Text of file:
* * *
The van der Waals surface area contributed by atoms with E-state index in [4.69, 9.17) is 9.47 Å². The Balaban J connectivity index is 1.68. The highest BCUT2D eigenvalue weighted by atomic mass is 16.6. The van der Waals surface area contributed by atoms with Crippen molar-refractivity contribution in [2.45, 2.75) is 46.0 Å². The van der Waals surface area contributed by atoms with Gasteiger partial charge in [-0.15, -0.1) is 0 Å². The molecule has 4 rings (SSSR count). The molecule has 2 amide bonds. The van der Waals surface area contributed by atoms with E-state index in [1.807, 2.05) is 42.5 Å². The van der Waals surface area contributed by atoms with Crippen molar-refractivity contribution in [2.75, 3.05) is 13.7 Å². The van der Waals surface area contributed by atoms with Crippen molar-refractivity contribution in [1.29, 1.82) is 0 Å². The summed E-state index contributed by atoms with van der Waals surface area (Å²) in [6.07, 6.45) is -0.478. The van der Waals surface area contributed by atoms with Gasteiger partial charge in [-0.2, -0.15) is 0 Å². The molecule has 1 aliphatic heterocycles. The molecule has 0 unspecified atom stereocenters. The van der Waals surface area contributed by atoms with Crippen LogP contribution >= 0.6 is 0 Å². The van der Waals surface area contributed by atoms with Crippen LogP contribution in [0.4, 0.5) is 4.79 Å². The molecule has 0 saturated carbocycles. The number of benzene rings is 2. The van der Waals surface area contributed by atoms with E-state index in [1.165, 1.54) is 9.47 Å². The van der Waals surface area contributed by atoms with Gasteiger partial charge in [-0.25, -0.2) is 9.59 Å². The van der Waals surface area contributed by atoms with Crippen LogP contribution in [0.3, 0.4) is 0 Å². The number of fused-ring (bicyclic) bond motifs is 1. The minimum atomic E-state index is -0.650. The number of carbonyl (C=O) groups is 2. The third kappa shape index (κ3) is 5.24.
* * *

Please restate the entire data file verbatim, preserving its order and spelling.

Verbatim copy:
The van der Waals surface area contributed by atoms with E-state index in [4.69, 9.17) is 9.47 Å². The Balaban J connectivity index is 1.68. The highest BCUT2D eigenvalue weighted by atomic mass is 16.6. The van der Waals surface area contributed by atoms with Crippen molar-refractivity contribution in [2.45, 2.75) is 46.0 Å². The van der Waals surface area contributed by atoms with Gasteiger partial charge in [-0.15, -0.1) is 0 Å². The molecule has 4 rings (SSSR count). The molecule has 2 amide bonds. The van der Waals surface area contributed by atoms with E-state index in [1.807, 2.05) is 42.5 Å². The van der Waals surface area contributed by atoms with Crippen molar-refractivity contribution in [2.75, 3.05) is 13.7 Å². The van der Waals surface area contributed by atoms with Crippen molar-refractivity contribution in [1.29, 1.82) is 0 Å². The summed E-state index contributed by atoms with van der Waals surface area (Å²) in [6.07, 6.45) is -0.478. The van der Waals surface area contributed by atoms with Gasteiger partial charge in [-0.2, -0.15) is 0 Å². The molecule has 1 aliphatic heterocycles. The molecule has 0 unspecified atom stereocenters. The van der Waals surface area contributed by atoms with Crippen LogP contribution >= 0.6 is 0 Å². The van der Waals surface area contributed by atoms with Crippen LogP contribution in [0.4, 0.5) is 4.79 Å². The molecule has 0 saturated carbocycles. The number of benzene rings is 2. The van der Waals surface area contributed by atoms with E-state index in [1.165, 1.54) is 9.47 Å². The van der Waals surface area contributed by atoms with Gasteiger partial charge in [-0.25, -0.2) is 9.59 Å². The van der Waals surface area contributed by atoms with Crippen LogP contribution in [0.3, 0.4) is 0 Å². The number of fused-ring (bicyclic) bond motifs is 1. The minimum atomic E-state index is -0.650. The number of carbonyl (C=O) groups is 2. The third kappa shape index (κ3) is 5.24.